8. Deceptive behaviors
The members of the online community are not stupid. They will easily catch your deception and expose you. Do not try to lie to them, for your own good.

9. Automation
If you want to do something nice for the online community, it has to come from your heart and not from a robot. You have to personalize your interactions and be passionate about your audience (or at least try and fake it).

10. Purchasing Fake Followers
If you know anything about marketing, you would know that purchasing bulk followers does not get you anywhere, for the following reasons:
• These users approach uniformed or uneducated page owners to take advantage of them.
• These “companies” work by hiring a bunch of underpaid people in China, India or Egypt and stuff them in an overcrowded room to create fake Facebook accounts with randomized named and their only job is to like “client” pages.
• Even if it is as this advertiser claims -that you pay advertising on their other pages- there are many things wrong with this “ideology”.
a. Targeting
The advertiser admits herself that their fans come from all Arab countries and a wide range of others. This is the equivalent of advertising your product in Sudan when it’s only available it Kuala Lumpur or advertising for acne cream in a children’s magazine.
b. Tracking
The adviser admits herself that they stop the “campaign” when the number of requested likes are reached. What if the majority of the likes are due to actual fans liking the page or people searching for the page or a like box on an external website or any other source? Basically, you are paying for a lump sum of likes that may not event be due to this advertiser’s services.
c. Common sense
People know that you actually bought these followers. For one, they will not interact with your page whatsoever, will not build your online equity or even boost your sales. There’s even tools for that.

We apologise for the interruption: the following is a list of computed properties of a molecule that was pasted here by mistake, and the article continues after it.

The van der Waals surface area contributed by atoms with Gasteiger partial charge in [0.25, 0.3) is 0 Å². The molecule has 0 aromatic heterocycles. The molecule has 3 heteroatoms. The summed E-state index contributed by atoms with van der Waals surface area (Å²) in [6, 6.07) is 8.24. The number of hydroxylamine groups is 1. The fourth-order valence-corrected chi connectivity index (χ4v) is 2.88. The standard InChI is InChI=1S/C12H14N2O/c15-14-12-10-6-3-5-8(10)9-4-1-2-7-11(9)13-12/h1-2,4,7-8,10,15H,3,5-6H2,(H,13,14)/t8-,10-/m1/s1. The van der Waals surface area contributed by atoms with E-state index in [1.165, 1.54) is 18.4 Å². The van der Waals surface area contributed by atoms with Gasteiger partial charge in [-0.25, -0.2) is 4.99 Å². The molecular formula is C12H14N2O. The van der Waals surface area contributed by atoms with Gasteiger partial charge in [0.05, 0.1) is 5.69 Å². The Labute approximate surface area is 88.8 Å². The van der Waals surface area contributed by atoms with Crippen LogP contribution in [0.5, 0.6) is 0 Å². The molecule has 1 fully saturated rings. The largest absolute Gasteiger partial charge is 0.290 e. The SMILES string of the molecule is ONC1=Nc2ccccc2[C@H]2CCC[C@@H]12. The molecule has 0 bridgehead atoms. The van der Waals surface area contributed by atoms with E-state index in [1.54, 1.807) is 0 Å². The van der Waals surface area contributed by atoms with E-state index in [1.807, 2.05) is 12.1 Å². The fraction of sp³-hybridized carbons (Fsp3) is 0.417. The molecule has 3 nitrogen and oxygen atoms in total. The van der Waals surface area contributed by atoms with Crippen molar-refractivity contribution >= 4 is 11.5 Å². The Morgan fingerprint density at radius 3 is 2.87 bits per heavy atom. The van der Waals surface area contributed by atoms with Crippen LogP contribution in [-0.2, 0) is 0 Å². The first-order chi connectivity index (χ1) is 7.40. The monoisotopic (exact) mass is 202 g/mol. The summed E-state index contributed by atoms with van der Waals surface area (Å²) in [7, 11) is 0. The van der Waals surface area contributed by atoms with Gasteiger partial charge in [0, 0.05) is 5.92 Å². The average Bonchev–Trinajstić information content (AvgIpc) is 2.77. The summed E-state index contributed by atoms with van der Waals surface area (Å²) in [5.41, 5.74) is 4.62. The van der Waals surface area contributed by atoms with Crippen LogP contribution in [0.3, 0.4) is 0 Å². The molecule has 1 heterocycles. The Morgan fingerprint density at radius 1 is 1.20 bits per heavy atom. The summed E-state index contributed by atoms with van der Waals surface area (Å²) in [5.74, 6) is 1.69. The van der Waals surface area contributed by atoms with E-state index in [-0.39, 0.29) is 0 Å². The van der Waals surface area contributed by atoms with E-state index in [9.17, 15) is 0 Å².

d. Future planning
Even if you decide later on to properly advertise using Facebook advertising, especially if you are using features such as sponsored stories, sponsored posts, and promoted posts, it will be an extreme mess. You will be paying for fans that you don’t want on your page.
e. Unliking
If, as this advertiser claims, the fans are actual people, what would stop them from unliking your page after a while when they find out that your content in not relevant to them?
f. Achilles heel
If that's not enough, this will make you appear as cheap and desperate to actual fans and to marketing critics (like me) and it will cause a negative impact on your brand equity and company image.

Keep your engagement online “engaging”. If you don’t want to hear it, chances are no one else does either. Your brand’s reputation rests on your social media strategy, and if you aren’t willing to do it right, then you’re going to be working on a lot of damage control. Think before you tweet!

A version of this article was published in pages 72-73 of Entrepreneur Middle East and 64-65 of Entrepreneur Qatar.